# Sequences

• Nov 3rd 2008, 09:03 PM
veronicak5678
Sequences
A_n = (1 + (3/n) )^4n

I don't know hot to find if this converges. I feel like I should break up the exponent, but I don't know how that would help.
• Nov 3rd 2008, 09:52 PM
Jameson
This uses a couple of neat tricks.

Let this limit equal A. Then take the natural log of both sides and you get:

$\ln(A)=4n\ln(1+\frac{3}{n})$

$\frac{\ln(1+\frac{3}{n})}{(4n)^{-1}}=\ln(A)$

Now if you try to evaluate this limit for n -> infinity, you get an indeterminate form, so you can use L'Hopitals rule.

$\frac{(\frac{n}{n+3}) (\frac{-3}{n^2})}{\frac{-4}{n^2}}=\ln(A)$

The right hand side stays the same because after we apply the rule, nothing changes about the limit.

Now it's just simplifying and you should get it down to:

$\frac{3n}{4n+12}=\ln(A)$

Raise both sides to the power of e and you get $A=e^{\frac{3}{4}}$
• Nov 4th 2008, 09:37 AM
veronicak5678
That is pretty neat, but is there any other way to do that? Since we haven't done anything like that yet in class, I feel like there should be a more obvious way...
• Nov 4th 2008, 09:58 AM
veronicak5678
I never learned the part you're asking me to remember. Can you show me why that is true?
• Nov 4th 2008, 12:26 PM
Soroban
Hello, veronicak5678!

We're expected to know this fact:

. . $\lim_{z\to\infty}\left(1 + \tfrac{1}{z}\right)^z \;=\;e$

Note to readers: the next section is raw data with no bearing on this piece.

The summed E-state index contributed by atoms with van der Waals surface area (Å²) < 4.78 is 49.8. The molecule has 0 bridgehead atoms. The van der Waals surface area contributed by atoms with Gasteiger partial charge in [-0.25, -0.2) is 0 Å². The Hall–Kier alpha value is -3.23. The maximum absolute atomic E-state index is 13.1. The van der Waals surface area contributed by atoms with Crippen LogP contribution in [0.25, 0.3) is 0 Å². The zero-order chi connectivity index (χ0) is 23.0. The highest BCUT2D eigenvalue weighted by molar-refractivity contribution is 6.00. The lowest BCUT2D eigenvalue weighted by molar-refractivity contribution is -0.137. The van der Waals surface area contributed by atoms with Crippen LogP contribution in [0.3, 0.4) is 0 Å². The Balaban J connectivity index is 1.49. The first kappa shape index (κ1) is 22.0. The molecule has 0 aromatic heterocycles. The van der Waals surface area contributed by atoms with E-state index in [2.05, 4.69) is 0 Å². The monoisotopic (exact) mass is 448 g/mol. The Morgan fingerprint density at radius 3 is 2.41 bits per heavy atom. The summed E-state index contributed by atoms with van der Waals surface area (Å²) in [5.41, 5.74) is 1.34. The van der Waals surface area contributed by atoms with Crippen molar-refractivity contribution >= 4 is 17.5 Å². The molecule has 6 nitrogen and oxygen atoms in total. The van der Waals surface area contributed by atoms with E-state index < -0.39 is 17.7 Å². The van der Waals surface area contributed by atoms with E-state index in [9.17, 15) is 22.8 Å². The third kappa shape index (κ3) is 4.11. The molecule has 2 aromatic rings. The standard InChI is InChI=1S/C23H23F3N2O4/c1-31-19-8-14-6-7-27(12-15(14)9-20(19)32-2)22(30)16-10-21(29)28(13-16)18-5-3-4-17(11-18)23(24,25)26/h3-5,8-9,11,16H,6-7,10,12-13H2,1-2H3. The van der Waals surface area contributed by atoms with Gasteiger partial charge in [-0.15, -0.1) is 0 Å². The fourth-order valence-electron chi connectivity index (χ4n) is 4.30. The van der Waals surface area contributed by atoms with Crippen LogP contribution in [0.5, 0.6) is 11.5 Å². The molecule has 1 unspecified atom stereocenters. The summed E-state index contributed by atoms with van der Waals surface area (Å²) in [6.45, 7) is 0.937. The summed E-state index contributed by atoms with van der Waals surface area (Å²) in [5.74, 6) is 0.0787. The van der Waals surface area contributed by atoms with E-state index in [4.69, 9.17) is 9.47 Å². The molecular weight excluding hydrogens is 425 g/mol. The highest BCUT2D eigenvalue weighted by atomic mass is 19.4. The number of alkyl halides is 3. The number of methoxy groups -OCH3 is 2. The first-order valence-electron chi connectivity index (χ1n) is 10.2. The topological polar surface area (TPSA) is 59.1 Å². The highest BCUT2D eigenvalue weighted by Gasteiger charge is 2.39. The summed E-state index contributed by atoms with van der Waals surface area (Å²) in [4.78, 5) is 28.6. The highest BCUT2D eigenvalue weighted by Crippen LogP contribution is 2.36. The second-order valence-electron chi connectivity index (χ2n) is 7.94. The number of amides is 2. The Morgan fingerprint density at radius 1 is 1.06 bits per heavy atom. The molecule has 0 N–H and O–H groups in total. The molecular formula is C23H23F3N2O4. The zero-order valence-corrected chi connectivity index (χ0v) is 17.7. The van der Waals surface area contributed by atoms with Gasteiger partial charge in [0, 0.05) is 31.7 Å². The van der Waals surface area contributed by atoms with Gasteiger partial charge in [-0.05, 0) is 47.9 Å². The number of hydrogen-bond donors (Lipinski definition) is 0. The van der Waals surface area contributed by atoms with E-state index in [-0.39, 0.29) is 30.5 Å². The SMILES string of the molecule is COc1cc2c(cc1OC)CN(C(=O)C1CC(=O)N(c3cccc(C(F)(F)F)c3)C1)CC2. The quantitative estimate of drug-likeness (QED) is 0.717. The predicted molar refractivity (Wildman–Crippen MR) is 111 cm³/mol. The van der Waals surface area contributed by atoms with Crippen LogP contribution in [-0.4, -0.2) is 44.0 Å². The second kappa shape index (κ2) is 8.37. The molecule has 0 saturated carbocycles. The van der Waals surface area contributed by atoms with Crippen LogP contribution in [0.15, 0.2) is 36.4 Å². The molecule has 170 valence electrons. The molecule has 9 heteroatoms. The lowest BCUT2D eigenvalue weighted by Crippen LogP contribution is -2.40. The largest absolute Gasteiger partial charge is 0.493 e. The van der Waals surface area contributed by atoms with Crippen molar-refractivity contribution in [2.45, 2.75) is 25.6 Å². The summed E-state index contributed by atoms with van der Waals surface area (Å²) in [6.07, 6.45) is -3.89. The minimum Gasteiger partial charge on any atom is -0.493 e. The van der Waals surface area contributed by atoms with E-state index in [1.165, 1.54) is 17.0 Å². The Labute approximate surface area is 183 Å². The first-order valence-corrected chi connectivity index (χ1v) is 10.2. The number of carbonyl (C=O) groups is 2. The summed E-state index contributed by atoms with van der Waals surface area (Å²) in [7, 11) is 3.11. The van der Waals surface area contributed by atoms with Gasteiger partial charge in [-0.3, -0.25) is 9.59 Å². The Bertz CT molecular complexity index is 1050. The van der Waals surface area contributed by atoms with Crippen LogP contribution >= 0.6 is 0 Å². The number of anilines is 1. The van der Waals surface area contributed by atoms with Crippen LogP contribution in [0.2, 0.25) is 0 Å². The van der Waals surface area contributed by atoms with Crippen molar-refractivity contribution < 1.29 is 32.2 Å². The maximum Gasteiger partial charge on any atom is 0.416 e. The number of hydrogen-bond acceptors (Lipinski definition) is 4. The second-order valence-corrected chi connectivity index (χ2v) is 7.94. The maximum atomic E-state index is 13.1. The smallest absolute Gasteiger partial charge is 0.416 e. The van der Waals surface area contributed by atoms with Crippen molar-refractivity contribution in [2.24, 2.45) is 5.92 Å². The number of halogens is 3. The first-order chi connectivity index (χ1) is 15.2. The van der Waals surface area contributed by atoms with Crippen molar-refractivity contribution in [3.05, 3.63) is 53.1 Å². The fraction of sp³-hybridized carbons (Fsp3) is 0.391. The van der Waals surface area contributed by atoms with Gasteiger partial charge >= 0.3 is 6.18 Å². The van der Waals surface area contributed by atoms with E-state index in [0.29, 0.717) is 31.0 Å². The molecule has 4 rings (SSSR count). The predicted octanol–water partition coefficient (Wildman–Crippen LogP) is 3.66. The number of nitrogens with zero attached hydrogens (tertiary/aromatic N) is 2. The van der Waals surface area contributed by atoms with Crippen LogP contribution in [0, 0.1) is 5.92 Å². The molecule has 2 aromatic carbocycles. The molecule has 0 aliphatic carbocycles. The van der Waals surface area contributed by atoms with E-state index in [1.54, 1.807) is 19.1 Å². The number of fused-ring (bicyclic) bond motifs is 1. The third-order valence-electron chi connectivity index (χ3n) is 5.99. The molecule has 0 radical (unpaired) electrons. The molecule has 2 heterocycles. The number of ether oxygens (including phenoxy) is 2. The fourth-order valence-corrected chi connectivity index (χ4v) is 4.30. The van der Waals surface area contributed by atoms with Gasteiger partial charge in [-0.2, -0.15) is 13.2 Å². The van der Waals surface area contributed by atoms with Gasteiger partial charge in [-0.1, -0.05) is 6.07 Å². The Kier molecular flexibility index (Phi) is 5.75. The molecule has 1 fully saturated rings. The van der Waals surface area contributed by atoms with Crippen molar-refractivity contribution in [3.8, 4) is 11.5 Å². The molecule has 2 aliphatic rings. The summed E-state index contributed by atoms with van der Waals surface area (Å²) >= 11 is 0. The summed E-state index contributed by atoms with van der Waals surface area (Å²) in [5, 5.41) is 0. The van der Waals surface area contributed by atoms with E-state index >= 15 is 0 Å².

Quote:

$A_n \:= \:\left(1 + \tfrac{3}{n}\right)^{4n}$
We want: . $\lim_{n\to\infty}\left(1 + \tfrac{3}{n}\right)^{4n}$

Multiply the exponent by $\tfrac{3}{3}$

. . $\left(1 + \tfrac{3}{n}\right)^{4n\cdot\frac{3}{3}} \;=\;\left(1 + \tfrac{3}{n}\right)^{\frac{n}{3}\cdot12} \;=\; \bigg[(1 + \tfrac{3}{n})^{\frac{n}{3}}\bigg]^{12} \;= \bigg[\left(1 + \frac{1}{\frac{n}{3}}\right)^{\frac{n}{3}}\bigg]^{12}$

$\text{Let }\:z \,=\,\tfrac{n}{3}$

. . and we have: . $\lim_{z\to\infty}\bigg[\left(1 + \frac{1}{z}\right)\bigg]^{12} \;=\;\bigg[\lim_{z\to\infty}\left(1 + \tfrac{1}{z}\right)^z\bigg]^{12} \;=\;e^{12}$

• Nov 4th 2008, 12:34 PM
veronicak5678
I see! I'm beginning to think this was in the part of the lecture my teacher never got to before time ran out. Thanks so much for your help!
• Nov 4th 2008, 01:42 PM
Jameson
I made a mistake obviously somewhere. My apologies. Soroban was there to save the day as usual.